They had to work out a few things, but once they did, RIM’s relationship with developers got a whole lot better.
At the BlackBerry 10 Jam software developer conference in Toronto Thursday, Martyn Mallick, vice-president of global alliances and business Development at Research in Motion Ltd., told his audience that the new BB10 SDK was designed for them “from the ground up.”
“It really is an application development platform,” said Mallick. “What does that mean? It means that developers get to build their application from the technology that is most relevant and suitable for them.”
For example, he said, C or C+ developers would benefit from the Cascades UI framework, while the platform’s top-notch HTML5 capabilities would keep Web developers happy. BlackBerry and PlayBook are “at the very top of the charts for HTML5, “ he added, for “compatibility, fidelity [and] performance.”
Mallick described what RIM sees as the three main concepts behind BlackBerry 10. The first is “flow,” in other words, seamless integration within and across applications. The second, “connect,” he described as things like “ BBM integration within the BlackBerry market” as well as links to social networks. Finally: “extend.” BlackBerry applications should be able to interact with all manner of other devices, he said, from smart phones to smart cars.
Above all, RIM [NASDAQ: RIMM] has designed the BB10 developer tools to be much easier to work with than previous incarnations, which some developers had complained were outdated and cumbersome. But today, it seemed like their efforts have been appreciated, at least by two young, enterprising developers.
Ryan Robinson is vice-president of Causer Technology, a two-person operation that develops BlackBerry applications for churches. His company developed a hymn book application that can tell you if members of your congregation have certain songs and lets you view them, as well as a Bible app complete with study tools.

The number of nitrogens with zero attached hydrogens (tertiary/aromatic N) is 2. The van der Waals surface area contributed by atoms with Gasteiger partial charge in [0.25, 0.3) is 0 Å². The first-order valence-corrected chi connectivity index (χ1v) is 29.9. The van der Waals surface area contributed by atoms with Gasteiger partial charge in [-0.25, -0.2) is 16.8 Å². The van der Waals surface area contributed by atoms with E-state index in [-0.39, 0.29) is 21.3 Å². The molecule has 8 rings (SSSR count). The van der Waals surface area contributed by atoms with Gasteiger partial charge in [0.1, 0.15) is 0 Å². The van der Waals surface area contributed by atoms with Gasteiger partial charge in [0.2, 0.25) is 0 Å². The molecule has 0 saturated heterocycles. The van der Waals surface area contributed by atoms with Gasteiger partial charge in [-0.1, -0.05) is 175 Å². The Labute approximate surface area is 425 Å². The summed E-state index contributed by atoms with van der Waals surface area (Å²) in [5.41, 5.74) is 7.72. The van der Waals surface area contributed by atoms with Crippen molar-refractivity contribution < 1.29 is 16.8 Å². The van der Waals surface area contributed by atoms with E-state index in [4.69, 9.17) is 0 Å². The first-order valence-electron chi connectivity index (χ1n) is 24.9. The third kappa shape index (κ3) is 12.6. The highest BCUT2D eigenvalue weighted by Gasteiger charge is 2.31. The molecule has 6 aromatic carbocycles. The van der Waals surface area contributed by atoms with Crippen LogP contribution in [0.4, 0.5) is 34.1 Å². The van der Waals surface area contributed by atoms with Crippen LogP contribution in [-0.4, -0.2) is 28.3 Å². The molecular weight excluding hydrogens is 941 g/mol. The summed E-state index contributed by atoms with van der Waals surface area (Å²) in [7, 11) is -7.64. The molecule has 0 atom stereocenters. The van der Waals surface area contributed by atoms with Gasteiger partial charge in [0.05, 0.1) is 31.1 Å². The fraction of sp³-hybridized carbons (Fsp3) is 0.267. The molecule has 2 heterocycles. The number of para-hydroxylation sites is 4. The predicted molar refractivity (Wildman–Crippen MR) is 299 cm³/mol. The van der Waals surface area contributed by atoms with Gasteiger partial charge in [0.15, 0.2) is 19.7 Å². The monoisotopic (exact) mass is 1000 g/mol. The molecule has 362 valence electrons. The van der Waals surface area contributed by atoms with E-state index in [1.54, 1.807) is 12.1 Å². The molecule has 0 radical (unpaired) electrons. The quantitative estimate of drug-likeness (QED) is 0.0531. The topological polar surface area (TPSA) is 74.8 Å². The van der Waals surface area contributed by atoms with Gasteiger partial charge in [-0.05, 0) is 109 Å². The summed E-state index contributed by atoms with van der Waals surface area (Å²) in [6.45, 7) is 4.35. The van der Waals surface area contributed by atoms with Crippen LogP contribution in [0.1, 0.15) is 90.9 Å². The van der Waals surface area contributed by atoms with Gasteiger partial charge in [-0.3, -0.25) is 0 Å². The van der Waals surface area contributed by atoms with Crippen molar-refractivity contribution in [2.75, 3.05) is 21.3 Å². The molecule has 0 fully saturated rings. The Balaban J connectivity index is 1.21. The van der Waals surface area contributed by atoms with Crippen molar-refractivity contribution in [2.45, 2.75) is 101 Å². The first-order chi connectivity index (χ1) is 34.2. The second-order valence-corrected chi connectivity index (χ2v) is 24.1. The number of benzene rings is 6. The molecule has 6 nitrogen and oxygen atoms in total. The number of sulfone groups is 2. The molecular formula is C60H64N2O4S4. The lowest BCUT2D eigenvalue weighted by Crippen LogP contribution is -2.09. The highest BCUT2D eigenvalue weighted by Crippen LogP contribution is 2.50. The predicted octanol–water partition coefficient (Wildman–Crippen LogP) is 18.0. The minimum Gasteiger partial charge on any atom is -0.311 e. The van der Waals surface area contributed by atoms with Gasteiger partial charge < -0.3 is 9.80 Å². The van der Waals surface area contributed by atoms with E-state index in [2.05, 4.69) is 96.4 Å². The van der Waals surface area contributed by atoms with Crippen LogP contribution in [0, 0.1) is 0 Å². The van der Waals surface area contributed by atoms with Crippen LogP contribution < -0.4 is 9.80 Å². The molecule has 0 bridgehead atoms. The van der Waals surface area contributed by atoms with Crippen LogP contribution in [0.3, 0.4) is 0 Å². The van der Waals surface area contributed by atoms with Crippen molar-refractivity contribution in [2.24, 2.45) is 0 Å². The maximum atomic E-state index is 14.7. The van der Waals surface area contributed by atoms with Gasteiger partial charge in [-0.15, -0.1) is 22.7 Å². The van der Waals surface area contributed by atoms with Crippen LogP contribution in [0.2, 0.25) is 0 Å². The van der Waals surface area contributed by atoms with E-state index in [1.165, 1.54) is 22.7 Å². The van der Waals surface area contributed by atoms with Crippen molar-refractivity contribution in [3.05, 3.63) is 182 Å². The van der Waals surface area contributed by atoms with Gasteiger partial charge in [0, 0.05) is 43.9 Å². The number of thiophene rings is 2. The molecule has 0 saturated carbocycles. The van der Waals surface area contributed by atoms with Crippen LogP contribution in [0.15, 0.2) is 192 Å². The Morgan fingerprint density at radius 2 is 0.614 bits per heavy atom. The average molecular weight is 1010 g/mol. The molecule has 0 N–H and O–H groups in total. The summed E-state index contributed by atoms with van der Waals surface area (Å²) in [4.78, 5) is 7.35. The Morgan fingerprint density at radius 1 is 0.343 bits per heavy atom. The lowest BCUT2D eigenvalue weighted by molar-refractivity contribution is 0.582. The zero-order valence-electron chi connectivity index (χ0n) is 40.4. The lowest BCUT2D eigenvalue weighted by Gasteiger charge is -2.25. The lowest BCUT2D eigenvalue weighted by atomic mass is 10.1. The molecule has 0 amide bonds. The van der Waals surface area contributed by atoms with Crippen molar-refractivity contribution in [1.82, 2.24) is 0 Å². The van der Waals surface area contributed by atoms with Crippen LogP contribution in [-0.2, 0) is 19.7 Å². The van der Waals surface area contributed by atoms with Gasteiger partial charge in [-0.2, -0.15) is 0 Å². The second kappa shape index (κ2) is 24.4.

As far as he’s concerned, there is “beauty” in BB10. “It’s being able to work in all the different frameworks, some very low-level, very powerful ones, and some very high-level simple ones,” he said.
“It just does a lot of the design elements for you very well.”
The sentiment was echoed by another young conference attendee, Mahmood Riyadh, BlackBerry developer and president of a startup called Devcellent Solutions. Among other things, he’s created an app that lets BlackBerry users superimpose small pieces of quirky artwork in digital images and share them with friends.
After giving BB10 Dev Alpha Simulator a test run, he said ease of use has definitely improved. “You don’t have to worry about various nitty-gritty things. You just have to worry about your innovation.”
The versatility of the SDK compared to other platforms like iOS, which release multiple versions for different devices, is also a plus, he added.
Right now he does BlackBerry development on the side — a fun project, he said. But could the power of BB 10 help his business grow into something bigger? “I hope so,” he said.
Martyn Mallick is hopeful, too. Well aware of the beating RIM has taken in the media in recent years, he said he looks forward to BB10 giving the impetus for more positive stories. From what he’s learned from his media contacts, sometimes good news sells better than bad news.
“They love carnage, but they love a comeback story even more.”